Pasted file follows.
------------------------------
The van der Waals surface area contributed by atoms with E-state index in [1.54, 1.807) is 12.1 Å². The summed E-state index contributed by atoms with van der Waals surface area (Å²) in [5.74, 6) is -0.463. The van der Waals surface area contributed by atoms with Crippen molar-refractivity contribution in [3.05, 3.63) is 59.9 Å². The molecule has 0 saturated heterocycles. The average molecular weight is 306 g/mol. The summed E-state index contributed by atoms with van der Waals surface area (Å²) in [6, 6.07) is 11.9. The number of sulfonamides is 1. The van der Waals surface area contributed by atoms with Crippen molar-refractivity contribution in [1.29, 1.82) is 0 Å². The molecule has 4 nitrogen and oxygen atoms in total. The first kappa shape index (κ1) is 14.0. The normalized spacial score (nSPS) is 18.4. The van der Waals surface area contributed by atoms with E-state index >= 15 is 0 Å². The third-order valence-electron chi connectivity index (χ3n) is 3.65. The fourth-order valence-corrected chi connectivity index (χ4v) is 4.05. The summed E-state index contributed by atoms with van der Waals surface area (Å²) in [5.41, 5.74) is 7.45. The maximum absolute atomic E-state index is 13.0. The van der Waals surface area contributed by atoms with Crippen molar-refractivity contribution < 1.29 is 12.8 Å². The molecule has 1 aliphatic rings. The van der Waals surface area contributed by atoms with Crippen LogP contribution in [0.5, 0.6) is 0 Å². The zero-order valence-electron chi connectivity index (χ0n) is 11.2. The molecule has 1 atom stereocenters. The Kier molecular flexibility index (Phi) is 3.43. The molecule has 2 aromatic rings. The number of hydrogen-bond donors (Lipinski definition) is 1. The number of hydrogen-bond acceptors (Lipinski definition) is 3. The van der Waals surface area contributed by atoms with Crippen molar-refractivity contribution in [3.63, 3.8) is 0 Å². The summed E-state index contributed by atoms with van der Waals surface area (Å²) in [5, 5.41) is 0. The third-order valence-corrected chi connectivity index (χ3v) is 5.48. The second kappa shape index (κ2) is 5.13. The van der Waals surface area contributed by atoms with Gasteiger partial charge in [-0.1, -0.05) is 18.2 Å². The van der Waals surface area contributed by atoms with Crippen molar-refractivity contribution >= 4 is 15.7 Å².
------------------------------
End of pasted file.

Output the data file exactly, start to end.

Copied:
The van der Waals surface area contributed by atoms with E-state index in [1.54, 1.807) is 12.1 Å². The summed E-state index contributed by atoms with van der Waals surface area (Å²) in [5.74, 6) is -0.463. The van der Waals surface area contributed by atoms with Crippen molar-refractivity contribution in [3.05, 3.63) is 59.9 Å². The molecule has 0 saturated heterocycles. The average molecular weight is 306 g/mol. The summed E-state index contributed by atoms with van der Waals surface area (Å²) in [6, 6.07) is 11.9. The number of sulfonamides is 1. The van der Waals surface area contributed by atoms with Crippen molar-refractivity contribution in [1.29, 1.82) is 0 Å². The molecule has 4 nitrogen and oxygen atoms in total. The first kappa shape index (κ1) is 14.0. The normalized spacial score (nSPS) is 18.4. The van der Waals surface area contributed by atoms with E-state index >= 15 is 0 Å². The third-order valence-electron chi connectivity index (χ3n) is 3.65. The fourth-order valence-corrected chi connectivity index (χ4v) is 4.05. The summed E-state index contributed by atoms with van der Waals surface area (Å²) in [5.41, 5.74) is 7.45. The maximum absolute atomic E-state index is 13.0. The van der Waals surface area contributed by atoms with Crippen molar-refractivity contribution < 1.29 is 12.8 Å². The molecule has 1 aliphatic rings. The van der Waals surface area contributed by atoms with Crippen LogP contribution in [0.5, 0.6) is 0 Å². The zero-order valence-electron chi connectivity index (χ0n) is 11.2. The molecule has 1 atom stereocenters. The Kier molecular flexibility index (Phi) is 3.43. The molecule has 2 aromatic rings. The number of hydrogen-bond donors (Lipinski definition) is 1. The number of hydrogen-bond acceptors (Lipinski definition) is 3. The van der Waals surface area contributed by atoms with Crippen molar-refractivity contribution in [3.63, 3.8) is 0 Å². The summed E-state index contributed by atoms with van der Waals surface area (Å²) in [5, 5.41) is 0. The third-order valence-corrected chi connectivity index (χ3v) is 5.48. The second kappa shape index (κ2) is 5.13. The van der Waals surface area contributed by atoms with Gasteiger partial charge in [-0.1, -0.05) is 18.2 Å². The van der Waals surface area contributed by atoms with Crippen molar-refractivity contribution >= 4 is 15.7 Å².